Copyright 1998, 1999 , 2000 ASET, M. Mbulu All rights to everything on this web site are reserved.

Title of Course: Profiles In Black Mba Mbulu, Instructor

Textbook: None. Selected writings found online will constitute the textbook.

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Read the following information on Mariana Grajales y Cuello. Relate the information to the following questions to the best of your ability.

(1) What is a cimmarron, and how did the treatment of the cimmarrons affect Mariana Grajales y Cuello?
(2) What approach did Mariana and her husband Marcos use to teach their children that can be useful to Black parents in the United States today?
(3) Mariana was a humble woman, yet she made it clear that all of her children should go to war in defense of Cuba. Do you think Black People in the United States realize they will have to go to war before they can obtain freedom and govern themselves?
(4) Mariana fought on the battlefield, nursed wounded soldiers and taught those around her how to be committed to a just cause. Are these the type things that the term "acting" should refer to?

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Mother, Freedom Fighter, Teacher, Nurse, Cuban Nationalist

Mariana Grajales y Cuello was born on June 26, 1808 in Santiago de Cuba. Her parents were Jose Grajales and Teresa Cuello, free mulattos from Santo Domingo. Mariana grew up in extreme poverty. Although she was free, she lived close to cimmarrons (escaped slaves) and was aware of the abuse they faced. Her sympathy with the plight of the cimmarrons helped form Mariana's patriotic convictions and make her willing to endure the greatest of sacrifices.

In 1843 Mariana entered into a common law marriage with Marcos Maceo, a Venezuelan. Between her first marriage and that with Maceo, Mariana bore nine sons and three daughters. Mariana Grajales and Marcos Maceo oriented their children toward the highest ethical and moral values, emphasizing honesty, justice, goodwill, hard work, dedication, personal fortitude, antiracism and solidarity with those who fought for justice and freedom. They also taught them to love nature, be delicate with women and act like gentlemen in the presence of men.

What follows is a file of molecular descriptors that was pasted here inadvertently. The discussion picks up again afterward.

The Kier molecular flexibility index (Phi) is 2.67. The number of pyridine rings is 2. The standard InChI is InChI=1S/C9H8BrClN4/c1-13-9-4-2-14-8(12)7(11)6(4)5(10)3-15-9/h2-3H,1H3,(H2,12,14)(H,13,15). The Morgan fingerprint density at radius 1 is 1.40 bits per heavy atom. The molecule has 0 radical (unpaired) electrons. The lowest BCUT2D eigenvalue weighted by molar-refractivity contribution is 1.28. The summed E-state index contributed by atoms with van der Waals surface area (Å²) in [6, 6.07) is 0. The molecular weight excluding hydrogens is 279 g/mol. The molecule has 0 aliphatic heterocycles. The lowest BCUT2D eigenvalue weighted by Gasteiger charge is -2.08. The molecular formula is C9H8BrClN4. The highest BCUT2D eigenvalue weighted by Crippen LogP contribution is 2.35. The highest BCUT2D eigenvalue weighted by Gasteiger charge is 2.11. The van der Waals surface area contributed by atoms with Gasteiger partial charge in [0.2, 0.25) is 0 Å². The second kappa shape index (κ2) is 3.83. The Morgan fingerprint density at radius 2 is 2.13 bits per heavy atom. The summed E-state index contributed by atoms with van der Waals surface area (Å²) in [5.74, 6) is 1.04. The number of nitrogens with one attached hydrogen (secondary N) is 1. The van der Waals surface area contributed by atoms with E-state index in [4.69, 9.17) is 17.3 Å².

Mariana and Marcus taught their children about slavery, the cruel life of the cimmarrons, the cruelty launched against the slaves and free Blacks, the trafficking and sale of women, men and children, and the torture of racial discrimination. Marcus spoke to the children about the Venezuelan struggle for independence, and taught the children how to use the machete as an arm of war. Mariana constantly made references to the war in Haiti and reminded the children of their ties to that great struggle. This type of home training and education helped the boys become brave warriors, and every single one of them fought on the battle field for Cuba's liberty.

During the 1840s, the political situation in Cuba was difficult, threatening, and brutal. Although they had a house in Santiago, Mariana and her family lived in relative liberty in the country, and did not feel the despotism and cast system imposed on Cubans by the Spanish. But Mariana believed Cuba should be free and independent, and she reminded her children that they should go to battle in defense of Cuba and liberty or die trying. Eventually, all of her sons and her husband died fighting for Cuba's
independence. She herself was recognized for her bravery on the battle field, and she nursed the wounded when she wasn't actually fighting. She firmly believed that it was the woman's role to support those who were fighting the war or die with them.

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Some say Mariana grew up illiterate, but others say not so. In either case, she became very literate somewhere along the way, and taught her children how to read and write. She was a humble woman, but she made the Maceo name synonymous with Cuban patriotism. She became known as the "raiz del alma cubana" (source of the Cuban soul) "la madre mayor" (Queen Mother) and "Nuestra (Our) Mariana."

For her patriotism, bravery and commitment to making her family play its proper role in Cuba's march toward independence from Spain, Mariana is honored throughout Cuba. In the city of Guantanamo Revolution Plaza, which honors Cuba's greatest heroes, is dedicated to her. In Santiago, her house is a museum. In the city of Santa Clara one finds a stone monument dedicated to Mariana and a bronze sculpture in the City of Habana. She was a Cuban of epic proportions, one that all Black People can learn from.

Noble words are nice and have their place, but Mariana recognized that action is supreme. Mariana Grajales y Cuello is an exceptional Profile In Black.

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